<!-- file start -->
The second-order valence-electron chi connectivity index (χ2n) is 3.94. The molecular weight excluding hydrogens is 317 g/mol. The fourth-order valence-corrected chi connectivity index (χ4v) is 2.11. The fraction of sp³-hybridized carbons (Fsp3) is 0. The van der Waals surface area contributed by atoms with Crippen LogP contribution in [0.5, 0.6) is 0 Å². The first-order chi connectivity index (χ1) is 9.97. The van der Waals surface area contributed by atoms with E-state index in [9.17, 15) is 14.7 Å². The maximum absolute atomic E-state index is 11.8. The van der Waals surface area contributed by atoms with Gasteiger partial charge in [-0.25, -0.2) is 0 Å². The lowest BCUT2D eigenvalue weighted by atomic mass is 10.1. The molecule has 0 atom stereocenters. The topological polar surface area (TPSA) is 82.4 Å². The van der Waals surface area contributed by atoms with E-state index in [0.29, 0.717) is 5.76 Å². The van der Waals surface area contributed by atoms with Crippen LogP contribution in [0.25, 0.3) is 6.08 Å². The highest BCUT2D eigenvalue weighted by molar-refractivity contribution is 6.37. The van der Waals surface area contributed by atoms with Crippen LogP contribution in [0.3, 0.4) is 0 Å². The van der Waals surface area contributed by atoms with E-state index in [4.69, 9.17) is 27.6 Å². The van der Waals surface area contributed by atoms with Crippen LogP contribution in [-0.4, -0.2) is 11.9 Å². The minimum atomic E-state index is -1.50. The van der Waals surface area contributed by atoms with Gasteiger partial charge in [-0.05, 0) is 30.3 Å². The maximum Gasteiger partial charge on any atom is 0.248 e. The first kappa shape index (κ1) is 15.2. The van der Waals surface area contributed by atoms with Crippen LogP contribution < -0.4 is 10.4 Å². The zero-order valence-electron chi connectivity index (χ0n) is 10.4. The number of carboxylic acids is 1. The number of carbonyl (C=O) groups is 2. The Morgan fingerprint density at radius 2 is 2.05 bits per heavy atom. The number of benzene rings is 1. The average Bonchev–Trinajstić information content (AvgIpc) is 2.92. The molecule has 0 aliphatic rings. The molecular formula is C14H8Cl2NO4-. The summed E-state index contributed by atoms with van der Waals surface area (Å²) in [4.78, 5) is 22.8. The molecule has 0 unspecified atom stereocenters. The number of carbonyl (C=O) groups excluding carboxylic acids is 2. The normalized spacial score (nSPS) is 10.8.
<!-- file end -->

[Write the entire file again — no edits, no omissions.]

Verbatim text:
The second-order valence-electron chi connectivity index (χ2n) is 3.94. The molecular weight excluding hydrogens is 317 g/mol. The fourth-order valence-corrected chi connectivity index (χ4v) is 2.11. The fraction of sp³-hybridized carbons (Fsp3) is 0. The van der Waals surface area contributed by atoms with Crippen LogP contribution in [0.5, 0.6) is 0 Å². The first-order chi connectivity index (χ1) is 9.97. The van der Waals surface area contributed by atoms with E-state index in [9.17, 15) is 14.7 Å². The maximum absolute atomic E-state index is 11.8. The van der Waals surface area contributed by atoms with Gasteiger partial charge in [-0.25, -0.2) is 0 Å². The lowest BCUT2D eigenvalue weighted by atomic mass is 10.1. The molecule has 0 atom stereocenters. The topological polar surface area (TPSA) is 82.4 Å². The van der Waals surface area contributed by atoms with E-state index in [0.29, 0.717) is 5.76 Å². The van der Waals surface area contributed by atoms with Crippen LogP contribution in [0.25, 0.3) is 6.08 Å². The highest BCUT2D eigenvalue weighted by molar-refractivity contribution is 6.37. The van der Waals surface area contributed by atoms with Crippen LogP contribution in [0.3, 0.4) is 0 Å². The van der Waals surface area contributed by atoms with E-state index in [4.69, 9.17) is 27.6 Å². The van der Waals surface area contributed by atoms with Crippen LogP contribution in [-0.4, -0.2) is 11.9 Å². The minimum atomic E-state index is -1.50. The van der Waals surface area contributed by atoms with Gasteiger partial charge in [-0.05, 0) is 30.3 Å². The maximum Gasteiger partial charge on any atom is 0.248 e. The first kappa shape index (κ1) is 15.2. The van der Waals surface area contributed by atoms with Crippen LogP contribution < -0.4 is 10.4 Å². The zero-order valence-electron chi connectivity index (χ0n) is 10.4. The number of carboxylic acids is 1. The number of carbonyl (C=O) groups is 2. The Morgan fingerprint density at radius 2 is 2.05 bits per heavy atom. The number of benzene rings is 1. The average Bonchev–Trinajstić information content (AvgIpc) is 2.92. The molecule has 0 aliphatic rings. The molecular formula is C14H8Cl2NO4-. The summed E-state index contributed by atoms with van der Waals surface area (Å²) in [4.78, 5) is 22.8. The molecule has 0 unspecified atom stereocenters. The number of carbonyl (C=O) groups excluding carboxylic acids is 2. The normalized spacial score (nSPS) is 10.8.